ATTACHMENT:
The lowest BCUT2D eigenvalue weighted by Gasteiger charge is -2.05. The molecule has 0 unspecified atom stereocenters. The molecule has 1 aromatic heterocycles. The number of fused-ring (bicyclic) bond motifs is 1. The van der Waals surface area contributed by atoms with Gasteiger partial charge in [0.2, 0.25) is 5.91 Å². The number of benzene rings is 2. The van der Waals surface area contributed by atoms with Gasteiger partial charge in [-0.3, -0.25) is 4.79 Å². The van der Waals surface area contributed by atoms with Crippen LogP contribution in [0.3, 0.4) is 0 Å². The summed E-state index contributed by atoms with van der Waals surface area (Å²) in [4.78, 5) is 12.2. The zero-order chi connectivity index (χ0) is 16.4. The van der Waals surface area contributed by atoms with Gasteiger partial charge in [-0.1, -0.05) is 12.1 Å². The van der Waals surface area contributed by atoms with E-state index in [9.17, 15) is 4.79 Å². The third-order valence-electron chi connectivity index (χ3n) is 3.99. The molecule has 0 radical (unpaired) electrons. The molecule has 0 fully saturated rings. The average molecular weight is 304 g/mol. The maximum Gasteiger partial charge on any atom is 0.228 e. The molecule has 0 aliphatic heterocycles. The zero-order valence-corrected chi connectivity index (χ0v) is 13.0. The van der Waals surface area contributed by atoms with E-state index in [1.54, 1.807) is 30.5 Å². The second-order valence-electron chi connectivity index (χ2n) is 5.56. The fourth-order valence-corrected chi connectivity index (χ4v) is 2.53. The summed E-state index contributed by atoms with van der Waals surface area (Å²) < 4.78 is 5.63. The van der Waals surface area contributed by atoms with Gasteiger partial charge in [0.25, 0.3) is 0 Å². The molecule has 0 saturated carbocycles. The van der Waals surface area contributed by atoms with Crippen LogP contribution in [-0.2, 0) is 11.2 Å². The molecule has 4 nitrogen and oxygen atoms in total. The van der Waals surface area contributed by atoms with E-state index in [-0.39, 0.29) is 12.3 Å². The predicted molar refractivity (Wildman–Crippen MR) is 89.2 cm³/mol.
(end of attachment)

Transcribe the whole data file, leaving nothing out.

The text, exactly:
The lowest BCUT2D eigenvalue weighted by Gasteiger charge is -2.05. The molecule has 0 unspecified atom stereocenters. The molecule has 1 aromatic heterocycles. The number of fused-ring (bicyclic) bond motifs is 1. The van der Waals surface area contributed by atoms with Gasteiger partial charge in [0.2, 0.25) is 5.91 Å². The number of benzene rings is 2. The van der Waals surface area contributed by atoms with Gasteiger partial charge in [-0.3, -0.25) is 4.79 Å². The van der Waals surface area contributed by atoms with Crippen LogP contribution in [0.3, 0.4) is 0 Å². The summed E-state index contributed by atoms with van der Waals surface area (Å²) in [4.78, 5) is 12.2. The zero-order chi connectivity index (χ0) is 16.4. The van der Waals surface area contributed by atoms with Gasteiger partial charge in [-0.1, -0.05) is 12.1 Å². The van der Waals surface area contributed by atoms with E-state index in [9.17, 15) is 4.79 Å². The third-order valence-electron chi connectivity index (χ3n) is 3.99. The molecule has 0 radical (unpaired) electrons. The molecule has 0 fully saturated rings. The average molecular weight is 304 g/mol. The maximum Gasteiger partial charge on any atom is 0.228 e. The molecule has 0 aliphatic heterocycles. The zero-order valence-corrected chi connectivity index (χ0v) is 13.0. The van der Waals surface area contributed by atoms with E-state index in [1.54, 1.807) is 30.5 Å². The second-order valence-electron chi connectivity index (χ2n) is 5.56. The fourth-order valence-corrected chi connectivity index (χ4v) is 2.53. The summed E-state index contributed by atoms with van der Waals surface area (Å²) < 4.78 is 5.63. The van der Waals surface area contributed by atoms with Gasteiger partial charge in [0.25, 0.3) is 0 Å². The molecule has 0 saturated carbocycles. The van der Waals surface area contributed by atoms with Crippen LogP contribution in [-0.2, 0) is 11.2 Å². The molecule has 4 nitrogen and oxygen atoms in total. The van der Waals surface area contributed by atoms with E-state index in [-0.39, 0.29) is 12.3 Å². The predicted molar refractivity (Wildman–Crippen MR) is 89.2 cm³/mol.